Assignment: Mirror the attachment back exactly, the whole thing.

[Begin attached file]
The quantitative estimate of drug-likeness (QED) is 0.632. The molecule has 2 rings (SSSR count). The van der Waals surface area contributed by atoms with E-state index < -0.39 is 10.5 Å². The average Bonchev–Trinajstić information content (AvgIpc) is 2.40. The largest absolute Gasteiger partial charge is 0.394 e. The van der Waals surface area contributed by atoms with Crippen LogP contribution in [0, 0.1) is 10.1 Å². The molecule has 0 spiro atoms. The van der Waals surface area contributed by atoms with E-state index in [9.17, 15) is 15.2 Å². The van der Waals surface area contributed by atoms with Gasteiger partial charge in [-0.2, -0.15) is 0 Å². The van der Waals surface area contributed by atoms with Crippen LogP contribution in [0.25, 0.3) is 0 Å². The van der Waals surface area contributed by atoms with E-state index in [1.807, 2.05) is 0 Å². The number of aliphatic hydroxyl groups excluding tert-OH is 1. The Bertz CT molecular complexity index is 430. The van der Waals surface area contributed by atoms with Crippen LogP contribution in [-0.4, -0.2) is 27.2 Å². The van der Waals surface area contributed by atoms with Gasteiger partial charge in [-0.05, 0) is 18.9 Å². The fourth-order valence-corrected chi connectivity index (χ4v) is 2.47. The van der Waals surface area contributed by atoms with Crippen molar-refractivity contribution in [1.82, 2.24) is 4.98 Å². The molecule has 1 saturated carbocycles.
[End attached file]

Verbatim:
The quantitative estimate of drug-likeness (QED) is 0.632. The molecule has 2 rings (SSSR count). The van der Waals surface area contributed by atoms with E-state index < -0.39 is 10.5 Å². The average Bonchev–Trinajstić information content (AvgIpc) is 2.40. The largest absolute Gasteiger partial charge is 0.394 e. The van der Waals surface area contributed by atoms with Crippen LogP contribution in [0, 0.1) is 10.1 Å². The molecule has 0 spiro atoms. The van der Waals surface area contributed by atoms with E-state index in [9.17, 15) is 15.2 Å². The van der Waals surface area contributed by atoms with Gasteiger partial charge in [-0.2, -0.15) is 0 Å². The van der Waals surface area contributed by atoms with Crippen LogP contribution in [0.25, 0.3) is 0 Å². The van der Waals surface area contributed by atoms with E-state index in [1.807, 2.05) is 0 Å². The number of aliphatic hydroxyl groups excluding tert-OH is 1. The Bertz CT molecular complexity index is 430. The van der Waals surface area contributed by atoms with Crippen LogP contribution in [-0.4, -0.2) is 27.2 Å². The van der Waals surface area contributed by atoms with Gasteiger partial charge in [-0.05, 0) is 18.9 Å². The fourth-order valence-corrected chi connectivity index (χ4v) is 2.47. The van der Waals surface area contributed by atoms with Crippen molar-refractivity contribution in [1.82, 2.24) is 4.98 Å². The molecule has 1 saturated carbocycles.